Rents just keep going up! And it’s going to continue. With the slow down to a halt of new construction in Anchorage over the last several years the availability of rental properties is decreasing. Add the increase of population and the demand outweighs the supply. In fact the Anchorage Economic And Development Corporation says for several years Anchorage has seen at least a 1% growth annually in population and is forecasting the same for years to come.
Recent changes in the lending industry such as a higher minimum down payment up from 2.5% to 3.5% for owner occupied home purchases and higher minimum credit scores has made it harder for some to buy now and take advantage of the awesome interest rates (as of this writing 3.75%) so they’ll have to rent for a while longer. And it will take longer to save while paying a higher rent.
And although we don’t have the foreclosure rates that some states in the lower 48 states have it is still a factor. The 6% of homeowners who’ve lost their homes to foreclosure will have to wait another 7 – 10 years before they’re able to buy again and so they must rent as well.
Increased population plus those that cant buy are creating a huge demand on the shrinking supply of available rentals. Hence rents going through the figurative roof! Too bad for renters and I don’t wish anything bad on anyone but that’s just the way it is and will be for a while.
Now the good part! Prices are down, interest rates are down, rents are high and going up. This is the perfect formula for those who can take advantage of it! Let’s say you own (you & the bank) a small home or a condo. You’ve had it a few years and maybe your family is growing or your lifestyle has just changed to the point that you want to make a move up. Buy that larger more comfortable home with the added features you’ve always wanted (owner occupied so you get the smaller down payment & interest rates) and rent out your current home.
With the higher rents today you could use the tenants payment to buy the first home and have extra cash flow to help pay the new mortgage on your move up home. You might even be paying the same amount out of pocket as your previous mortgage was! And the best part, someone else is now buying your first home for you!
(Continued in part 2)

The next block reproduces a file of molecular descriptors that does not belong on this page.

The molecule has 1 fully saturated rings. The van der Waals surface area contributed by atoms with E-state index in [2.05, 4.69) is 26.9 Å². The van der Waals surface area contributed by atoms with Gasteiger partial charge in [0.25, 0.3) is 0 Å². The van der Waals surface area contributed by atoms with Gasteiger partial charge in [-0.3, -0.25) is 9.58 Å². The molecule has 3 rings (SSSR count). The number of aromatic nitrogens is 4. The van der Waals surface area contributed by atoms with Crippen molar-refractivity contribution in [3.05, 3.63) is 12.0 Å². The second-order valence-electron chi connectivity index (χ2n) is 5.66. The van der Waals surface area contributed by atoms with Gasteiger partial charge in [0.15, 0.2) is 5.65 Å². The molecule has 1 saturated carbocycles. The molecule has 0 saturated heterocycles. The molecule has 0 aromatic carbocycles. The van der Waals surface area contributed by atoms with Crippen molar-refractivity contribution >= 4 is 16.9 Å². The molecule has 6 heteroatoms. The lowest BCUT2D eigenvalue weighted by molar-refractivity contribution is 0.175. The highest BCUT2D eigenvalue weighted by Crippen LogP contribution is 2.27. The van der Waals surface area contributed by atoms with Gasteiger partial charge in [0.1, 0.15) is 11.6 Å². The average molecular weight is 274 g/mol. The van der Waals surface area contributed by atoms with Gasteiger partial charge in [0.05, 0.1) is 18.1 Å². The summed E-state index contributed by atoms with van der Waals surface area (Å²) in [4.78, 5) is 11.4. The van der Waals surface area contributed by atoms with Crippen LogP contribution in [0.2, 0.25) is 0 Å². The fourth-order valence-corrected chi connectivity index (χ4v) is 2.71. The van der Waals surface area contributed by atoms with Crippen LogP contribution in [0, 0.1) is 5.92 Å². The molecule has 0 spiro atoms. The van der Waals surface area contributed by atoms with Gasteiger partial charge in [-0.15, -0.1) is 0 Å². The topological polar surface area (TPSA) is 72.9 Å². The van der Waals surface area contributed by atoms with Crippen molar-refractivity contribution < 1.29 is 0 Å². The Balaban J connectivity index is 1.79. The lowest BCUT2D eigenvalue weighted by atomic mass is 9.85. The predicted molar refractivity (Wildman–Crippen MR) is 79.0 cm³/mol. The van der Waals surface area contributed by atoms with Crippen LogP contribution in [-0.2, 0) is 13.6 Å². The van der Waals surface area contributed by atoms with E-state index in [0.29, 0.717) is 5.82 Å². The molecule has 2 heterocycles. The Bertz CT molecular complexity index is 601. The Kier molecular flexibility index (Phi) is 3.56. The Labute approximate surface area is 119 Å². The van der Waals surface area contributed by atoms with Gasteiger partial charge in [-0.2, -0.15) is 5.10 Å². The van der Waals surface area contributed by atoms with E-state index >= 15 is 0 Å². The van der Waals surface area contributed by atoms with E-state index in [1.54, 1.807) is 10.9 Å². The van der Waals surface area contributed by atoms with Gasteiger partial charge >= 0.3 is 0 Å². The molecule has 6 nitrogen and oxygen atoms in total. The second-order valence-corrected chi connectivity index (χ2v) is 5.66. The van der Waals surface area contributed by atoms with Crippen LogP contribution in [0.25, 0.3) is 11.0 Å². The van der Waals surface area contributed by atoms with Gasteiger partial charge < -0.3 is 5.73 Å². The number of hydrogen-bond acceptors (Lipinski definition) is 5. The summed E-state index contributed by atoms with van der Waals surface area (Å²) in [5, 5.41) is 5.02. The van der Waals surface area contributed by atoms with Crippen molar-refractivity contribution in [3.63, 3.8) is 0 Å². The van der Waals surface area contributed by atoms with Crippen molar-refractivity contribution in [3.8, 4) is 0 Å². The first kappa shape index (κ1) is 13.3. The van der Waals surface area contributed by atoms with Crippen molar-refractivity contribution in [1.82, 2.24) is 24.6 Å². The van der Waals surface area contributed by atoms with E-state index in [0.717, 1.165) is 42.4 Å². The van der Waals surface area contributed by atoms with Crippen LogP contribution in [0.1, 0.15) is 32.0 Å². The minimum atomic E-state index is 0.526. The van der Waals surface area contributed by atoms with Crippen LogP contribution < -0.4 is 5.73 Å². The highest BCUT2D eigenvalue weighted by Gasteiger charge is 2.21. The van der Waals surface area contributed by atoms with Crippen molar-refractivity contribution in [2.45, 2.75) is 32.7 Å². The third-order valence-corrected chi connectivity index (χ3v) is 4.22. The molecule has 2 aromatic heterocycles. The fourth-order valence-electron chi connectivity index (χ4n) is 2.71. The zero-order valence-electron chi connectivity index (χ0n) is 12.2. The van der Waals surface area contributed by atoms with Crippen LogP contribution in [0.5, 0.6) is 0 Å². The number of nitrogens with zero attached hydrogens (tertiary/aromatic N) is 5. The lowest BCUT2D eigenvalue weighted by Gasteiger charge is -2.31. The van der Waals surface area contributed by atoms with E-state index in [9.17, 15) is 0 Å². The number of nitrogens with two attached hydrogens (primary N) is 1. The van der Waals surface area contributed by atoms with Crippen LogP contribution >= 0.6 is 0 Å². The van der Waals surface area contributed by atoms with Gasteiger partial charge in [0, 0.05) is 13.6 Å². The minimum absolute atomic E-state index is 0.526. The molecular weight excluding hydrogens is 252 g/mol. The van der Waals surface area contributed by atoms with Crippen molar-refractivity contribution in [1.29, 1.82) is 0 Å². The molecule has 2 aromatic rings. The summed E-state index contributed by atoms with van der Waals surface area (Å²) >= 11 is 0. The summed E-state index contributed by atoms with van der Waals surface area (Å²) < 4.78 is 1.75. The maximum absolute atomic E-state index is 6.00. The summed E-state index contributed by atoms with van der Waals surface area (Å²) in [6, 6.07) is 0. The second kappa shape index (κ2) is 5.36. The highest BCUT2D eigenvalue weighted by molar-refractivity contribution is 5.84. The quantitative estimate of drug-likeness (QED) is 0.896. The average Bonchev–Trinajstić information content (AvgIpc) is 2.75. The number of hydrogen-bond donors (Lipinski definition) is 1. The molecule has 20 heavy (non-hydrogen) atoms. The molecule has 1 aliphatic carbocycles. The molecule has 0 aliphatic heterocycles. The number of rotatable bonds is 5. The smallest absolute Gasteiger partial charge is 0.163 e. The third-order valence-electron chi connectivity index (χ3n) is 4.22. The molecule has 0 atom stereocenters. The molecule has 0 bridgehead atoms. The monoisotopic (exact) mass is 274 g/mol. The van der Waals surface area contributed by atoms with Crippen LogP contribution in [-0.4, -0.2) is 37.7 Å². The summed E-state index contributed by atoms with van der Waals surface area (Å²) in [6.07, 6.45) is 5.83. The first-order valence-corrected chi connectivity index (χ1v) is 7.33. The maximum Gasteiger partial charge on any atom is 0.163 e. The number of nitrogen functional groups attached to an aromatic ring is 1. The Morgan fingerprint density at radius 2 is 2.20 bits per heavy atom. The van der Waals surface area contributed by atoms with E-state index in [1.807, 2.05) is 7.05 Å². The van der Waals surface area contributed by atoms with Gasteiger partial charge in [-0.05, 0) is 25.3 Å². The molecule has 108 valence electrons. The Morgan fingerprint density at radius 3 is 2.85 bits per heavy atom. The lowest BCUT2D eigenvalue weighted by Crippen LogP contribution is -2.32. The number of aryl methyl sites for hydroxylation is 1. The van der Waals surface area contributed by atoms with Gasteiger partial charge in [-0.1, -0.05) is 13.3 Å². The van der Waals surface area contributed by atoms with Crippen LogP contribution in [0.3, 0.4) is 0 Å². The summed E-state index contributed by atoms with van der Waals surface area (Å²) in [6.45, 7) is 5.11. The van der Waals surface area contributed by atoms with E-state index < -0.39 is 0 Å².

Mark Mandigo is a licensed Real Estate Consultant and REALTOR® for the State Of Alaska http://www.realestateinanchorage.com/
Did you know that the housing and building industry accounts for nearly 40% of the world’s energy and raw material consumption? Our ability to “green our homes” truly has the ability to change the world. The principles of green are really about understanding priorities for a well-lived life—living healthy, being smart with money, and acting more sustainably.
We typically spend more than 80% of our nonworking or commuting hours inside our homes. Because we spend so much of our lives inside, it only makes sense we make a healthy inside zone the first priority. Here are a few DIY tips from Green Your Home to get you started:
1. Cross-Ventilate. An average adult takes in more than 14,000 breaths—or about 3,000 gallons of air—a day! Surprisingly, you are more likely to breathe polluted air inside your home than outside—even in cities like Los Angeles, which aren’t known for air quality. Opening one window won’t cut it… you need cross-ventilation so the breeze actually blows though your home, taking the pollutions back out with it. Open a front door and a back door, or one window upstairs and one downstairs.
2. Lighten Up. Simply swapping out the five most commonly used incandescent bulbs for CFLs or LEDs in your home can save you $60 to $100 a year. Combined with well-designed artificial lighting, natural lighting is also a great way to boost efficiency.
3. Low Flow. American families use about 400 gallons of water a day, and 70% of that is used inside the home. The majority is used in the bathroom: the average person flushes the toilet 2,500 times a year. Transform your home’s toilet from water-waster to water-miser for cheap. Place a brick or 2-liter plastic bottle filled with water into your toilet’s tank. The volume of these objects means less water will be needed to fill your tank—you’ve just created your own low-flow toilet. Also, be sure and have a leaky or running toilet fixed by a plumbing professional immediately.
If you’d like a complimentary copy of our new book “Green Your Home” give me a call, 907-223-8422
Joe asks: What is a typical value assigned per square foot to a heated, attached garage?
Appraiser’s try to find sold properties that are as close to the same as possible for comparison’s sake. Within a mile or two of each other, year built, style, square footage, etc… Then they start making adjustments. These adjustments very upon other determining factors like how much of that square footage is above ground, cathedral ceilings that go from first floor to second story ceiling, etc…
This is all so they can make good comparisons, you don’t want to compare an apple to an orange even though they are both a piece of fruit!